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Brazil Is Not Making Bitcoin Legal Tender: A Look Inside The Bill

  • Brazil is not making bitcoin a legal tender.
  • The Brazilian “virtual asset” bill seeks to define virtual assets and virtual asset services providers and increase investor protection by increasing regulation.
  • The Central Bank of Brazil is more focused on developing its CBDC, the digital Real.

In the past couple of weeks, the approval of Bitcoin legislation in Brazil’s Chamber of Deputies’ Special Committee prompted many in the Bitcoin space to think that the country would follow El Salvador and make bitcoin a legal tender. News outlets, including Yahoo Finance and, led a broader audience to believe BTC would soon be adopted as a legal currency in Brazil.

That is not the case. Not only does the bill not mention this approach, but the Central Bank of Brazil (BCB) governor Roberto Campos Neto has repeatedly said making bitcoin legal tender in the country is not on his agenda.

The bill, PL 2303/15, was approved by the Chamber’s Special Committee on September 29 and now heads to the Plenary for consideration, but whether the deputies will vote on the Plenary will depend on agreements between party leaders. The Senate follows, and the Presidency desk is the last step for the bill.

Contrary to the rumors, the bill does not seek to make bitcoin legal tender in Brazil. Instead, it tries to increase investor protection with stricter regulation for companies getting involved in “virtual assets,” per the bill, either by offering trading or custody solutions.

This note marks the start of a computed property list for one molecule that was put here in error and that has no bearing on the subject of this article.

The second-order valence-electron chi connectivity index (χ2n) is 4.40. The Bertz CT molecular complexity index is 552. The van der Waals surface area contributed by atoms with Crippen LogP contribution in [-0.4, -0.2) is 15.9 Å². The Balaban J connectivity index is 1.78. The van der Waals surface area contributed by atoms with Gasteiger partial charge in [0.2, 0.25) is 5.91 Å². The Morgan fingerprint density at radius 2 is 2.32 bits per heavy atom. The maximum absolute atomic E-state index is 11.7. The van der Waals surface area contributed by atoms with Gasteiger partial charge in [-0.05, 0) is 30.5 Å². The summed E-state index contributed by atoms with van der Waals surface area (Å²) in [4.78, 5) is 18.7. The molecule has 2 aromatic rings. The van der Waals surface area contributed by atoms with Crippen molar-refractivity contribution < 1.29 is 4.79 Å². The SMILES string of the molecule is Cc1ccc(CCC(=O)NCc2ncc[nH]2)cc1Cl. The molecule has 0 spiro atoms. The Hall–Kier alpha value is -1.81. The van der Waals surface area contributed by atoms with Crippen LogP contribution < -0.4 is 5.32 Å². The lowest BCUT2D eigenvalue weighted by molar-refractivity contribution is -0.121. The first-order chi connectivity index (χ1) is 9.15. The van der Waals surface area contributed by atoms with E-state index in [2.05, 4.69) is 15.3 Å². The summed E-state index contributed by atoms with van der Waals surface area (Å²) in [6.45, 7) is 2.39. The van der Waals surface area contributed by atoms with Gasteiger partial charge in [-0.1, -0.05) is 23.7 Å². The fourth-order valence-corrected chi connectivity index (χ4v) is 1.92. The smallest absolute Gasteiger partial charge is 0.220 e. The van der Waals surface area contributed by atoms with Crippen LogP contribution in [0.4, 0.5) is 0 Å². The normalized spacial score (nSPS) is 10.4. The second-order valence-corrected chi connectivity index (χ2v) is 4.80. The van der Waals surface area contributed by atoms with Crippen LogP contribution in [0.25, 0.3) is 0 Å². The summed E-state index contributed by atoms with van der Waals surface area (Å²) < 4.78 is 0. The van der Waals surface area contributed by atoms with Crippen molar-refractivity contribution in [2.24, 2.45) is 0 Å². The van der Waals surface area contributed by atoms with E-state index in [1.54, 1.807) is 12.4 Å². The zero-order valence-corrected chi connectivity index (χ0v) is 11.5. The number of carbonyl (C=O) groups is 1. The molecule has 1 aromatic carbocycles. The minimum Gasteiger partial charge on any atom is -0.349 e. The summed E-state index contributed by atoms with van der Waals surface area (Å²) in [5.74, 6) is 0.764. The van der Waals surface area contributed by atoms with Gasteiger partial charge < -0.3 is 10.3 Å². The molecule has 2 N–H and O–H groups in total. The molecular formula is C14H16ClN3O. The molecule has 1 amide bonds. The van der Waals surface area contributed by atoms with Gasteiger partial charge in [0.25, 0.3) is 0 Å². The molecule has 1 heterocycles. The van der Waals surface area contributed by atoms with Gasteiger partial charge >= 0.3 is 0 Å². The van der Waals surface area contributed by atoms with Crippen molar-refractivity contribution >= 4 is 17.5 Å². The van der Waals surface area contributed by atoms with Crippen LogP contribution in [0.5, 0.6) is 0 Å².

The legislation characterizes “virtual assets” as property  any digital representation of value that can be negotiated or transferred through electronic means and utilized as an investment or means of payments. This definition may be responsible for spurring confusion and misinformation, but using something as a payment method does not make it legal tender. For instance, Brazilians can use airline miles for purchasing airline tickets, everyday consumer items, and hotel stays, but they are not legal tender.

National and foreign currencies, electronic currency, loyalty programs such as mileage or similar, and digital representations of legal assets such as real estate and financial assets are not considered virtual assets.

The bill considers “virtual assets services provider” any corporation that executes at least one of the “virtual asset services” on behalf of a third party. The virtual asset services are exchange to and from fiat currency, exchange between virtual assets, transferring virtual assets, custody, and participation in financial services and services provision related to the offer by an issuer or selling virtual assets.

Companies interested in the “virtual asset” space will only be allowed to operate in the country provided they register and receive a permit, which might require authorization from entities of the federal public administration of Brazil. The Executive Power will determine which entity or entities of the public administration will regulate the industry and its companies and which virtual assets will be regulated.